What really ought to be addressed, however, are the implications of Norris and Inglehart’s findings for the Western democracies. They nowhere discuss religion as having more than a generic, functional role in assuring existential security. Such a view is inadequate for those who take the specific content of faith seriously, and who argue that faiths of a certain shape produce citizens of a certain shape, who in turn produce societies of a certain shape—in other words, that faith must be considered as a set of beliefs with particular consequences and not others. Weber’s magisterial work led the way in this direction, and Baylor University sociologist Rodney Stark’s important work on monotheism adds to it currently.
The condition of religion in the modern world is especially crucial to a society that links religion and public life in any way—and nowhere more crucial than in the United States. Religion in America has flourished not so much in spite of the separation of church and state as because of it. Far from setting up “Christian America,” or establishing any orthodoxy, religious or secular, the Framers envisioned the relationship of faith and freedom in what might be called a golden triangle: Freedom requires virtue, virtue requires faith (of some sort), and faith requires freedom. If the Framers were right, then as faiths go, so goes freedom—and so goes the Republic.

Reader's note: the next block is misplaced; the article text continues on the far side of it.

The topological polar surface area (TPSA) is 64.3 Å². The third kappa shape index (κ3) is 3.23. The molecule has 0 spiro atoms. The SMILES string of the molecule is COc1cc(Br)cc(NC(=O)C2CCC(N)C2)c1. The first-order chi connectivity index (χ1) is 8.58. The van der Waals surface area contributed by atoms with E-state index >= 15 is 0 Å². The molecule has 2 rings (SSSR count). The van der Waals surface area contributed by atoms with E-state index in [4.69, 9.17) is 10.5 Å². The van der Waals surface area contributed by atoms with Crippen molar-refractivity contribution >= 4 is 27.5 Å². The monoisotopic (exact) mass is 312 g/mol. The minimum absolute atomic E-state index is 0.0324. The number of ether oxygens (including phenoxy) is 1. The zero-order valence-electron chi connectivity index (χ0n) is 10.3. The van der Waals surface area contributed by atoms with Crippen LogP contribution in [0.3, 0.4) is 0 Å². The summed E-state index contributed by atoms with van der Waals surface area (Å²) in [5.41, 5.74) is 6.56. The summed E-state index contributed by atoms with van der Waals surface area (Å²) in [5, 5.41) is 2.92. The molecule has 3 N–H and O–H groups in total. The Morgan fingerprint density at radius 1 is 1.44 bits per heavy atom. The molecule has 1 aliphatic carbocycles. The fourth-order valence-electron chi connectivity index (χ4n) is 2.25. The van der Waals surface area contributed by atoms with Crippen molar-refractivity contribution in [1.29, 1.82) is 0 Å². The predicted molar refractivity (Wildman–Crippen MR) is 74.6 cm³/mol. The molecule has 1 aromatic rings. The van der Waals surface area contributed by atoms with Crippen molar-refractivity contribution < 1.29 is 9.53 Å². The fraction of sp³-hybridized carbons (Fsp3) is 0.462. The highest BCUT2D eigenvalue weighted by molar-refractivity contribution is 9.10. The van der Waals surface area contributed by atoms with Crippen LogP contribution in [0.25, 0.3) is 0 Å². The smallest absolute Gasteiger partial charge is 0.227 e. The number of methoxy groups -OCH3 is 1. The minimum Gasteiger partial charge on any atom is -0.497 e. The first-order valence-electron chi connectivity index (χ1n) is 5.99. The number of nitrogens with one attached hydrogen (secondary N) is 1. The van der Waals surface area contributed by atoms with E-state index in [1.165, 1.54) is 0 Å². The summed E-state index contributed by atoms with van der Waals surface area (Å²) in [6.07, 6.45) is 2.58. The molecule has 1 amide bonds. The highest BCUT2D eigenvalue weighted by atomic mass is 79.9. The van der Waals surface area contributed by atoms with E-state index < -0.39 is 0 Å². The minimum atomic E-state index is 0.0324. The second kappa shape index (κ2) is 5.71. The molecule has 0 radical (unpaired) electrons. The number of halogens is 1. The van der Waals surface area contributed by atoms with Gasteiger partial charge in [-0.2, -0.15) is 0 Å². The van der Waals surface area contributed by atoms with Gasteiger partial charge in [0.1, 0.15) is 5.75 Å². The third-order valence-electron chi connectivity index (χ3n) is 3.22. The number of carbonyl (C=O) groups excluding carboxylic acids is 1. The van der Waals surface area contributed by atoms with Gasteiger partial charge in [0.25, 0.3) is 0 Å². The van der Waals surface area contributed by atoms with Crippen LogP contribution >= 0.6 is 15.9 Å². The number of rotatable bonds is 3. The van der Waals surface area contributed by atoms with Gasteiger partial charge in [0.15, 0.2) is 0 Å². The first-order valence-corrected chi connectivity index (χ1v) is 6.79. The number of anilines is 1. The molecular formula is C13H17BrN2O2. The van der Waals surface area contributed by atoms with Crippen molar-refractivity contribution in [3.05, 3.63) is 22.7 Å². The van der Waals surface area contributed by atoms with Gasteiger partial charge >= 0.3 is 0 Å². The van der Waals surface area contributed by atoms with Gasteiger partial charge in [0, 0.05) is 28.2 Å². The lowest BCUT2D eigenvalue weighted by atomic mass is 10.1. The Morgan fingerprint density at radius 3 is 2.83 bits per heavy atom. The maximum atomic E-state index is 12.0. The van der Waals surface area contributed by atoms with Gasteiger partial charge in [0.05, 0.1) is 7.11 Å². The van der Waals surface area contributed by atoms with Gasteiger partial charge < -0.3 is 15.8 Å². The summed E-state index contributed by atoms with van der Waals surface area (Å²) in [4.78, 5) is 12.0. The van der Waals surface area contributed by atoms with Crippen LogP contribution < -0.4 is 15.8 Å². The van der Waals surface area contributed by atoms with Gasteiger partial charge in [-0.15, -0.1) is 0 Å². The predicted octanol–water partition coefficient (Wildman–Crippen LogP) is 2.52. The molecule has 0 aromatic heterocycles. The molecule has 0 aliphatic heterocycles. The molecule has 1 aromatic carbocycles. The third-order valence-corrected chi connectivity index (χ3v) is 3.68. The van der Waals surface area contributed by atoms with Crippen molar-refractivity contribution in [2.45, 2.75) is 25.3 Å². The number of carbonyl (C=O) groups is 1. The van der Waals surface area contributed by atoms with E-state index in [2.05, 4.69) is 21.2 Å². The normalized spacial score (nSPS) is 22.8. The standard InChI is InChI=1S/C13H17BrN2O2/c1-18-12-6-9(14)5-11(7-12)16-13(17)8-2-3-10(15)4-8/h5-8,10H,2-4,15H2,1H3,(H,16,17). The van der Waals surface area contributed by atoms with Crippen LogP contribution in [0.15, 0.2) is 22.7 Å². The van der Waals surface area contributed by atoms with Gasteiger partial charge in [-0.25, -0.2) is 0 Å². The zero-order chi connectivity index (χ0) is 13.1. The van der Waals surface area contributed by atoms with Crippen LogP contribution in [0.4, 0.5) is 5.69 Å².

America has yet to experience the discussion of religion in 21st-century national life that “the great experiment” requires and deserves, not just from scholars but from a host of Americans—schoolteachers and political leaders alike. Norris and Inglehart provide data and arguments that will be an invaluable part of that discussion.